As mentioned, over three-fourths of respondents in the Cybsafe report did not receive ongoing training. This may be a huge mistake.

A paper presented at USENIX SOUPS assessed the lasting impact of phishing training. In the study, researchers conducted periodic tests at regular intervals to see when the employees would lose their ability to identify phishing messages. They divided the employees into several groups and tested them four, six, eight, 10 and 12 months after receiving an in-person phishing training session.

The research team discovered that participants were able to accurately spot phishing emails four months after their initial training. However, this ability diminished after six months and beyond. The team recommended conducting new training sessions to maintain the employees’ proficiency in identifying phishing threats.

Which type of cyber awareness training works best?

While it makes sense that training is important, what techniques work best? Is there any data on this?

In the USENIX SOUPS paper, researchers looked at four different reminder measures distributed among four separate groups: text message, video, interactive examples and a brief text. One year after the tutorial, the researchers compared the retention of knowledge among the four reminder groups. The results showed that the video and interactive measures were the most effective. Their impact lasted at least six months after they were implemented.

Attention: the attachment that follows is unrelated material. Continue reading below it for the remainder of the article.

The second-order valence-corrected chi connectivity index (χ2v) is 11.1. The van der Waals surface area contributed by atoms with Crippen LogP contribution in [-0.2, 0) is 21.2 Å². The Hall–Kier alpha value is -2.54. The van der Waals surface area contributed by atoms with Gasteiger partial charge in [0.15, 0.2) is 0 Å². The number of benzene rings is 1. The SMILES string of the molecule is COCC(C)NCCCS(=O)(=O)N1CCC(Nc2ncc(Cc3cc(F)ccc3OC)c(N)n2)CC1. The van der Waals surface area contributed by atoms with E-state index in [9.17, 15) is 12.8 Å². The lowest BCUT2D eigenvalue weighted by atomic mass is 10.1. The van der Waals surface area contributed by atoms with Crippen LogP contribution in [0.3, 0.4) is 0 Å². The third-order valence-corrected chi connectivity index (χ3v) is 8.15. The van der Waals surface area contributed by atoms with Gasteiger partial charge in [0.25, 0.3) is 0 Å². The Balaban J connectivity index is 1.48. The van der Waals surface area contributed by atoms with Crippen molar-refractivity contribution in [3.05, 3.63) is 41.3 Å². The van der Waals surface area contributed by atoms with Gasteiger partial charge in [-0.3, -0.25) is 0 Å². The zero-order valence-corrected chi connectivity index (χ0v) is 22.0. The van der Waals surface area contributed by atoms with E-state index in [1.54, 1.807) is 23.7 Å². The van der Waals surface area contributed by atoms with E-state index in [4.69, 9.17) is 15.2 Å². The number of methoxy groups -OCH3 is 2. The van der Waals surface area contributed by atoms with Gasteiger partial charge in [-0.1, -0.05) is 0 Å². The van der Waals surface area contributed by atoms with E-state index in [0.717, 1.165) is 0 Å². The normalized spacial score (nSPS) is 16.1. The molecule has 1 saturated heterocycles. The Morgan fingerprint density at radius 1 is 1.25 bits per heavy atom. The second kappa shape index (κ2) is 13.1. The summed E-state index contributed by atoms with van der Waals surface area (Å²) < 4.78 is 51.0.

Additional research was compiled by cyber expert Nipon Nachin writing for the Information Systems Audit and Control Association (ISACA). He summarized that to raise awareness about cybersecurity, organizations have employed many techniques, such as security posters, intranet content, screensaver information, in-person training, videos, simulations and tests. One study has found that using the intranet as a platform for security awareness was the most effective approach listed. It is essential that employees comprehend the organization’s security policy to maximize the impact of security awareness efforts.

One highly effective approach to building security awareness is to send simulated malware emails to test users’ knowledge. Another novel method is using games to educate employees, although this approach does not appear to be as impactful as using videos.

Both technology and a human element are needed

Organizations continue to be highly vulnerable to breaches based on human error. While technological tools are indispensable to thwart attacks, one wonders how much more should be done to support cyber hygiene. If over half of all employees aren’t getting or aren’t using security training, it’s evident that the gap is large.

What about the cost-benefit? The cost of employee cybersecurity training varies depending on the size of the organization and the type and frequency of training (in-person vs. remote). On average, training costs approximately $5 per user per month. And the time invested only needs to be a few minutes per month. When it comes to cybersecurity spending, that’s dirt cheap. The key is constancy and repetition.

Some estimates show that companies spend an annual average of $2,700 per employee on security. For $60 more, they might go a long way to fill the human error gap.